By a singular fatality, the hardships which they had endured under the government of a virtuous prince, immediately ceased on the accession of a tyrant; and as none except themselves had experienced the injustice of Marcus, so they alone were protected by the lenity of Commodus. The celebrated Marcia, the most favored of his concubines, and who at length contrived the murder of her Imperial lover, entertained a singular affection for the oppressed church; and though it was impossible that she could reconcile the practice of vice with the precepts of the gospel, she might hope to atone for the frailties of her sex and profession by declaring herself the patroness of the Christians. 107 Under the gracious protection of Marcia, they passed in safety the thirteen years of a cruel tyranny; and when the empire was established in the house of Severus, they formed a domestic but more honorable connection with the new court. The emperor was persuaded, that in a dangerous sickness, he had derived some benefit, either spiritual or physical, from the holy oil, with which one of his slaves had anointed him. He always treated with peculiar distinction several persons of both sexes who had embraced the new religion. The nurse as well as the preceptor of Caracalla were Christians; *_0012 and if that young prince ever betrayed a sentiment of humanity, it was occasioned by an incident, which, however trifling, bore some relation to the cause of Christianity. 108 Under the reign of Severus, the fury of the populace was checked; the rigor of ancient laws was for some time suspended; and the provincial governors were satisfied with receiving an annual present from the churches within their jurisdiction, as the price, or as the reward, of their moderation. 109 The controversy concerning the precise time of the celebration of Easter, armed the bishops of Asia and Italy against each other, and was considered as the most important business of this period of leisure and tranquillity. 110 Nor was the peace of the church interrupted, till the increasing numbers of proselytes seem at length to have attracted the attention, and to have alienated the mind of Severus. With the design of restraining the progress of Christianity, he published an edict, which, though it was designed to affect only the new converts, could not be carried into strict execution, without exposing to danger and punishment the most zealous of their teachers and missionaries. In this mitigated persecution we may still discover the indulgent spirit of Rome and of Polytheism, which so readily admitted every excuse in favor of those who practised the religious ceremonies of their fathers. 111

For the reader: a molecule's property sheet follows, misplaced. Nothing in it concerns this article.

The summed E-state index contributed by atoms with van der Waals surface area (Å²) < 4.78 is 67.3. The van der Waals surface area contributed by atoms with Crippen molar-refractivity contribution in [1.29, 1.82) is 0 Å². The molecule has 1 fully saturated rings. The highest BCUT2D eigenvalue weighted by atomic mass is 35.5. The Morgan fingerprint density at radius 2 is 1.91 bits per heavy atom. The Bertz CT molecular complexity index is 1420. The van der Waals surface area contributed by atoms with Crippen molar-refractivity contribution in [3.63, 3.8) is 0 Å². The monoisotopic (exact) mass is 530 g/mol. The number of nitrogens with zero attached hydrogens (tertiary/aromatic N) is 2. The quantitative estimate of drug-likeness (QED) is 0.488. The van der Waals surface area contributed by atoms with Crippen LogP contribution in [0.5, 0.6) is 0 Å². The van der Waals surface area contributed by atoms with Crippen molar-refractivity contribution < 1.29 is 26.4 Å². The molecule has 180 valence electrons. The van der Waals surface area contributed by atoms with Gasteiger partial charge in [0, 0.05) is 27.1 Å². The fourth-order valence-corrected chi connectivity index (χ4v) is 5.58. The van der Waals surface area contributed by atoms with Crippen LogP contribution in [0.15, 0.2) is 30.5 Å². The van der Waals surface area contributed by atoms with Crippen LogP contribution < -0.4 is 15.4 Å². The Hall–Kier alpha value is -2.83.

But the laws which Severus had enacted soon expired with the authority of that emperor; and the Christians, after this accidental tempest, enjoyed a calm of thirty-eight years. 112 Till this period they had usually held their assemblies in private houses and sequestered places. They were now permitted to erect and consecrate convenient edifices for the purpose of religious worship; 113 to purchase lands, even at Rome itself, for the use of the community; and to conduct the elections of their ecclesiastical ministers in so public, but at the same time in so exemplary a manner, as to deserve the respectful attention of the Gentiles. 114 This long repose of the church was accompanied with dignity. The reigns of those princes who derived their extraction from the Asiatic provinces, proved the most favorable to the Christians; the eminent persons of the sect, instead of being reduced to implore the protection of a slave or concubine, were admitted into the palace in the honorable characters of priests and philosophers; and their mysterious doctrines, which were already diffused among the people, insensibly attracted the curiosity of their sovereign. When the empress Mammaea passed through Antioch, she expressed a desire of conversing with the celebrated Origen, the fame of whose piety and learning was spread over the East. Origen obeyed so flattering an invitation, and though he could not expect to succeed in the conversion of an artful and ambitious woman, she listened with pleasure to his eloquent exhortations, and honorably dismissed him to his retirement in Palestine. 115 The sentiments of Mammaea were adopted by her son Alexander, and the philosophic devotion of that emperor was marked by a singular but injudicious regard for the Christian religion. In his domestic chapel he placed the statues of Abraham, of Orpheus, of Apollonius, and of Christ, as an honor justly due to those respectable sages who had instructed mankind in the various modes of addressing their homage to the supreme and universal Deity. 116 A purer faith, as well as worship, was openly professed and practised among his household. Bishops, perhaps for the first time, were seen at court; and, after the death of Alexander, when the inhuman Maximin discharged his fury on the favorites and servants of his unfortunate benefactor, a great number of Christians of every rank and of both sexes, were involved the promiscuous massacre, which, on their account, has improperly received the name of Persecution. 117 *_0013